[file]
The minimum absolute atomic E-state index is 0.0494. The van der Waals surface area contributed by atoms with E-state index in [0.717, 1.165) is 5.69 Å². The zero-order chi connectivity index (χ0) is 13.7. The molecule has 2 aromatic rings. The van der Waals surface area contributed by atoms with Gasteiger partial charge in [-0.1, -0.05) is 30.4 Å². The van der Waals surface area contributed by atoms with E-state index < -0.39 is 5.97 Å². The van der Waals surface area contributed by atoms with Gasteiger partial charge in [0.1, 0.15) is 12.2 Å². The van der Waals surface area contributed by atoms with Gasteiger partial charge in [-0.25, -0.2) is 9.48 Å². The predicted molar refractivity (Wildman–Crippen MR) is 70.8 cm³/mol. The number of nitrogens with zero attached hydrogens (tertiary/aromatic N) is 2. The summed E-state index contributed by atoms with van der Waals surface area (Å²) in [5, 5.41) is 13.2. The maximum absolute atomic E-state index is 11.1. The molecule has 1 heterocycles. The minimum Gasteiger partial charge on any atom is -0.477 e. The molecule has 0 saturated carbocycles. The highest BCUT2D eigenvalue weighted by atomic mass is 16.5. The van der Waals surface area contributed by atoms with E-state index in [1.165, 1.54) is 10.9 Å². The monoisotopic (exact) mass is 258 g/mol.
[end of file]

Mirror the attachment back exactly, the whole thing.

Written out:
The minimum absolute atomic E-state index is 0.0494. The van der Waals surface area contributed by atoms with E-state index in [0.717, 1.165) is 5.69 Å². The zero-order chi connectivity index (χ0) is 13.7. The molecule has 2 aromatic rings. The van der Waals surface area contributed by atoms with Gasteiger partial charge in [-0.1, -0.05) is 30.4 Å². The van der Waals surface area contributed by atoms with E-state index < -0.39 is 5.97 Å². The van der Waals surface area contributed by atoms with Gasteiger partial charge in [0.1, 0.15) is 12.2 Å². The van der Waals surface area contributed by atoms with Gasteiger partial charge in [-0.25, -0.2) is 9.48 Å². The predicted molar refractivity (Wildman–Crippen MR) is 70.8 cm³/mol. The number of nitrogens with zero attached hydrogens (tertiary/aromatic N) is 2. The summed E-state index contributed by atoms with van der Waals surface area (Å²) in [5, 5.41) is 13.2. The maximum absolute atomic E-state index is 11.1. The molecule has 1 heterocycles. The minimum Gasteiger partial charge on any atom is -0.477 e. The molecule has 0 saturated carbocycles. The highest BCUT2D eigenvalue weighted by atomic mass is 16.5. The van der Waals surface area contributed by atoms with E-state index in [1.165, 1.54) is 10.9 Å². The monoisotopic (exact) mass is 258 g/mol.